Reform of Arizona’s Charter School Laws Critically Needed
Monday, Dec. 18, 2017 (Phoenix) – Arizona’s charter school laws are in need of reform; two recent reports question the practices of charter holders that enroll 16 percent of the state’s K-12 student population and receive over $1 billion in public funds each year.
“Charter schools have been operating in Arizona for more than 20 years, funded with taxpayer dollars while operating with significantly less oversight than public district schools,” said George Cunningham, Chair of the Grand Canyon Institute (GCI), a nonpartisan public policy think tank. “It is time to review and reform the state’s charter school laws in terms of legally permitted self-enrichment practices and discriminatory admission practices documented in the two reports released this year.”
In September, GCI released the policy report Following the Money: Twenty Years of Charter School Finances in Arizona, a meta-analysis of charter school financial data including audits, Annual Financial Reviews (AFRs) and IRS 990 filings for nonprofit organizations. The report found that 77 percent of charter holders use their state taxpayer funds for potentially questionable financial transactions where operators of charters contracted with themselves or related parties in a manner that was not cost effective. That practice is illegal for district schools, but permitted for charters. Key recommendations from the report – which would require the adoption of new laws or regulations – include that charter schools:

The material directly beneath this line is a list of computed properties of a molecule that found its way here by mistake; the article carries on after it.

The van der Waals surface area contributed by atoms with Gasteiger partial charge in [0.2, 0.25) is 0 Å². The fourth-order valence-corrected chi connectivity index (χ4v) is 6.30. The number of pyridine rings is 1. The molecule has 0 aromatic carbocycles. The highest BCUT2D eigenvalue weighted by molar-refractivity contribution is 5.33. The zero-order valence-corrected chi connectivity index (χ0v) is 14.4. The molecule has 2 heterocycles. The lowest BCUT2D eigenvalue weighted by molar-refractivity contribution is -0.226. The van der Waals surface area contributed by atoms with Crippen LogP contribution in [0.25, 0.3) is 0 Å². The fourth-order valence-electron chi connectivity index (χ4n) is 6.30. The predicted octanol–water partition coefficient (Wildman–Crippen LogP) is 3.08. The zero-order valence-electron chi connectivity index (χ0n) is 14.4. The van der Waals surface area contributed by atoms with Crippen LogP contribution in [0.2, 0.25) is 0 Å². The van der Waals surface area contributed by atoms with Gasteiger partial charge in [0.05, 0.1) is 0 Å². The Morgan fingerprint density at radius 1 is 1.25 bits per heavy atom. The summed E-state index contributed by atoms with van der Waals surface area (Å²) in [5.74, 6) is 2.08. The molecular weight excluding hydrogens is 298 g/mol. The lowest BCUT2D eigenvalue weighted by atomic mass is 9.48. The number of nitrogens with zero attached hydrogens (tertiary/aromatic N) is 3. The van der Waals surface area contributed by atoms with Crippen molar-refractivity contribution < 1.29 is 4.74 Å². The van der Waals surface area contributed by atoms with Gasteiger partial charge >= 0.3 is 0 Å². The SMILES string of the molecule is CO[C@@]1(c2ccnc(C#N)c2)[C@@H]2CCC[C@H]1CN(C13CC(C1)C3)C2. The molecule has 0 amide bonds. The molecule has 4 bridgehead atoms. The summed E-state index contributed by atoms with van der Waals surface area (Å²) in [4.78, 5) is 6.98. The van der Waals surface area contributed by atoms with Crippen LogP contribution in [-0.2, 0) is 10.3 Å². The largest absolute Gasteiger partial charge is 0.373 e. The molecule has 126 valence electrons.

- Conduct public competitive bid processes similar to public district schools.
- Ensure consistency among their Annual Financial Reviews (AFRs), audits and IRS 990 filings.
- Adopt executive salaries reasonably comparable to similarly-sized public district schools.
- Be subject to annual audits by the state Auditor General similar to public district schools.
On Dec. 14, the American Civil Liberties Union of Arizona (ACLU-AZ) released the report Schools Choosing Students, which analyzed exclusionary charter school enrollment policies. The report found that “out of the 471 Arizona charter schools that were analyzed, at least 262, or 56 percent, have policies that are clear violations of the law or that may discourage the enrollment of certain students.”
Key recommendations from Schools Choosing Students include that charter schools:
- Must make it clear that the school will provide special education services as required by state and federal law. Limits on the number of special education students enrolled are forbidden.
- Should wait to request academic records until after the enrollment process is complete.
- Must provide enrollment documents in English, Spanish and other languages as appropriate to the school’s surrounding population.
- Should make clear that donations by families are optional and will not effect enrollment.
While the ACLU-AZ report questioned the oversight provided by the Arizona State Board for Charter Schools (ASBCS), GCI to date has found that the regulatory body is limited due to insufficient resources to properly fulfill its obligations. The ASBCS has 14 staff members to oversee more than 500 charter schools. By contrast, Washington, D.C.’s charter school regulatory board oversees one-fifth as many schools but has twice the staff based on information the ASBCS provided to the Auditor General in 2013.
“Families do not have true school choice in Arizona given the practices of a majority of charter schools,” said Cunningham. “Questionable financial transactions resulting in a possible squandering of public funds by charter school holders and discriminatory enrollment practices that adversely affect students and their families are undermining the credibility and viability of the charter school system.
“Public confidence and support needs to be shored up by legislative action that prohibits these financial irregularities and more effectively prevents discriminatory practices. Then Arizonans will have a charter school system we can all be proud of.”
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For media release fully contained under summary.